David Green

David Green (Books) is the imprint under which I publish booklets of my own poems, or did. The 'Collected Poems' are now available as a pdf. The website is now what it has become. It keeps me out of more trouble than it gets me into. I hope you find at least some of it worthwhile.

Tuesday, 14 June 2022

Giulia Semerano and Filippo di Bari at Chichester

Giulia Semerano and Filippo di Bari, Chichester Cathedral, June 14

Guilia Semerano and Filippo di Bari began preparing their four-handed Pagine di guerra by Alfredo Casella before Putin's sinister intentions were made obvious. They became appallingly relevant in performance, as in Chichester today.
In four short movements, it moves through the rumbling, threatening parade of the heavy German artillery, the grave desolation of before the ruins of Reims cathedral, the thundering crescendo of charge of the Cossack cavalry, all of which established that the piano is rightfully a percussion instrument, before the lilting anxiety of wooden crosses which had something of the bleakness of Shostakovich about it. Not easy listening, but vividly of the moment. Guilia and Filippo don't appear to be an act willing to compromise.
Six ├ępigraphes antiques are Debussy in his more avant-garde mode, light and pastoral invoking Pan, 'god of summer wind', before the crepuscular For a nameless tomb, some fractured twinkling suggested by the title In order that the night might be propitious. My faded French never did include 'crotales' which I find to be 'antique cymbals' in Pour la danseuse aux crotales and we drifted dreamily towards greater intensity in To thank the morning rain.
Guilia is, more or less, the rhythm section seated on the left and Filippo takes the top notes and much of what melody there is, and there was more in Schubert's Allegro in A minor, D.947. Written in the last year of his life, which was only his 31st, we might retrospectively interpret it as a 'rage against the dying of the light' but it's likely he knew, too. After the imperious opening, a life-affirming tune emerges. There's a lot going on in the four hands busy on one resilient keyboard and we can equally wonder what Schubert would have done given another 30 or 40 years developing from where he was with that as we do with what might Mozart's Symphony no. 75 been like (Beethoven 7, maybe !!)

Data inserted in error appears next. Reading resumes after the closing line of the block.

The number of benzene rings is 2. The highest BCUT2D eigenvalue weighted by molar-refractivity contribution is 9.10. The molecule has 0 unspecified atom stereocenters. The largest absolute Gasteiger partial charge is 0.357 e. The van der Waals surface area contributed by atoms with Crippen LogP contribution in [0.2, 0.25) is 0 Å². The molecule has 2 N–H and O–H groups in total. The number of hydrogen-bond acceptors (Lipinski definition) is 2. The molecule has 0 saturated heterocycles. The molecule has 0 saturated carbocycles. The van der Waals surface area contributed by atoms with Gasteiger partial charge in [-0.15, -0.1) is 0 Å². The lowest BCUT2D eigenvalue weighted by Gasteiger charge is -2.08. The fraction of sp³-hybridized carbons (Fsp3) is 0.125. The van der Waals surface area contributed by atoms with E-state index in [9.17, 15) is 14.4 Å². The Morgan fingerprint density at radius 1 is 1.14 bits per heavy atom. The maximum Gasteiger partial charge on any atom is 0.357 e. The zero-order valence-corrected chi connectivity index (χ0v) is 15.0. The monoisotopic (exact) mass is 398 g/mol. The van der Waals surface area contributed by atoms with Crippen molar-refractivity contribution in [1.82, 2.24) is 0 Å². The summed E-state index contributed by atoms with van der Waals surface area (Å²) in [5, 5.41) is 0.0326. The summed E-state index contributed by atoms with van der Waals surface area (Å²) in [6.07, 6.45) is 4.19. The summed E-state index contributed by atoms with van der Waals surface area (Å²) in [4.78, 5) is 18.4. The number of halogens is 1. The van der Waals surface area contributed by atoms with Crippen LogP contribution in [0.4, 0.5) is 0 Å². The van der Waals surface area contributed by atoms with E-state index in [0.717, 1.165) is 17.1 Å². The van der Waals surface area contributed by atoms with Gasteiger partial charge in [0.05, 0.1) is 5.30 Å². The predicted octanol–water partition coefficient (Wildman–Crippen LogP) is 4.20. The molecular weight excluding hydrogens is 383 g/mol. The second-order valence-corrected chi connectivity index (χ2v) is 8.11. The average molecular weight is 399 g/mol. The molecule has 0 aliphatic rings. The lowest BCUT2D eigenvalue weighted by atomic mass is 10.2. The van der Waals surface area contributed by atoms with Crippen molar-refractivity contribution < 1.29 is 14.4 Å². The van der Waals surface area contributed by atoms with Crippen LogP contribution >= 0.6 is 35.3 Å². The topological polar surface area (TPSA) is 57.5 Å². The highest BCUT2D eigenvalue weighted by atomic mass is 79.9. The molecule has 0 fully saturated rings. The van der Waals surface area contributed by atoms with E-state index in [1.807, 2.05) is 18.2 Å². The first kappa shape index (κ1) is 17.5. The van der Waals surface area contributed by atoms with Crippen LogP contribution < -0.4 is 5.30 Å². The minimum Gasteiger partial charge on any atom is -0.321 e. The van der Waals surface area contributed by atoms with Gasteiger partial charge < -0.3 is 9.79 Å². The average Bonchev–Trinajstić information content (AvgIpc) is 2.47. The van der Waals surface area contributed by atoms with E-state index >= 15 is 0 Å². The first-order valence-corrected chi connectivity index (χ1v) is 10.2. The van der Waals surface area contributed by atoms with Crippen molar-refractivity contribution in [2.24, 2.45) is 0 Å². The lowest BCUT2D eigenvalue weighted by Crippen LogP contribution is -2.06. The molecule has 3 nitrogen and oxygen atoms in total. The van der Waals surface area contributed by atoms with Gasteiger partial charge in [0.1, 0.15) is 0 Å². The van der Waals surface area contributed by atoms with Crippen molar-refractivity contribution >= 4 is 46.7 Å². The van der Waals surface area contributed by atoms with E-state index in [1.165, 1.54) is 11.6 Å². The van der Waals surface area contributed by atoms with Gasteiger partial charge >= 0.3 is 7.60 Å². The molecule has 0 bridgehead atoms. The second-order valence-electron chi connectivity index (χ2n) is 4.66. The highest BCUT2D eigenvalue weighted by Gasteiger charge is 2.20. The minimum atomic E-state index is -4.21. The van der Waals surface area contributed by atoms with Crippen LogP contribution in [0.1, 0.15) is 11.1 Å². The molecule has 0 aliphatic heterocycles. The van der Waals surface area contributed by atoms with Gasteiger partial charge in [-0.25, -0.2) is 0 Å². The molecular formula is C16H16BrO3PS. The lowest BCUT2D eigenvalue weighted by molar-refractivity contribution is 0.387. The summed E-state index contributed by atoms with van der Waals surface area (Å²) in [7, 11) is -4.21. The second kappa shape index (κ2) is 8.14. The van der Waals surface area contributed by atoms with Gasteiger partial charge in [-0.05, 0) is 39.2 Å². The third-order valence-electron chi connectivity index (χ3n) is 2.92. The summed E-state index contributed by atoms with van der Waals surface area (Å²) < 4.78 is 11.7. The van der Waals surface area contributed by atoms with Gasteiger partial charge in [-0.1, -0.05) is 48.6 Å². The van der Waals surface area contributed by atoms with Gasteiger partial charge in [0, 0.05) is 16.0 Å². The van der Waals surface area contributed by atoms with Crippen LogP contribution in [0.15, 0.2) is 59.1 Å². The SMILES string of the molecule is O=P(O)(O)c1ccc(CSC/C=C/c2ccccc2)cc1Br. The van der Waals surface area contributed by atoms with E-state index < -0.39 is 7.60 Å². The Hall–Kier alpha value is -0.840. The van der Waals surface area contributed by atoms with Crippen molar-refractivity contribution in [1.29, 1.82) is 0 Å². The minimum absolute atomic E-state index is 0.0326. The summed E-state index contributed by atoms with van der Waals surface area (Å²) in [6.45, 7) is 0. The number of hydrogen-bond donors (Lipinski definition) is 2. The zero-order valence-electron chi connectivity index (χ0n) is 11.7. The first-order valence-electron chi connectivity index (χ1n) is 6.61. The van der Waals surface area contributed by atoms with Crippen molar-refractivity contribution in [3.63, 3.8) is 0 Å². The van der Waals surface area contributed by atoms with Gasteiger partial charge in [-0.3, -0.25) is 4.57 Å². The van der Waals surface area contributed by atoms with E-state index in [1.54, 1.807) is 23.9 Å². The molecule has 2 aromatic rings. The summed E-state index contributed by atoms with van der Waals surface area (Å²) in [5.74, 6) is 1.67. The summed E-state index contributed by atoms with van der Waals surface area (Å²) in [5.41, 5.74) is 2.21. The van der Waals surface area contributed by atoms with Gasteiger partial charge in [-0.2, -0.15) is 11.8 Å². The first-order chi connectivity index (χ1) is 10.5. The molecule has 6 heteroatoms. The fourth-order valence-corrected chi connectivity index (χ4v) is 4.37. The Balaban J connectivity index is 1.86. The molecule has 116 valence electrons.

One never tires of, or apologizes for, repeating praise for the standard of Chichester's programme and Guilia and Filippo belonged there. The programme for September to November is already in place and is bound to ensure I continue to shuttle back and forth on the no.700 bus on an almost weekly basis.
A warm, airy day outside with much to relish indoors. I was even treated to an exercpt from a cathedral tour as they stopped to be informed about the 'Arundel Tomb' made famous by Philip Larkin. It's a pet subject, bordering on obsession, of mine. I joined the group, who were German tourists with the benefit of an interpreter. They were told they wouldn't have heard of Larkin, whose Gedichte are available to them like Goethe and Schiller are to us. And they were told the subject of the poem was 'love' which, if you had to sum it up in one word, maybe that is an option but one shouldn't take everything one is told as gospel.
Discretion is the better part of valour. I left them to it.

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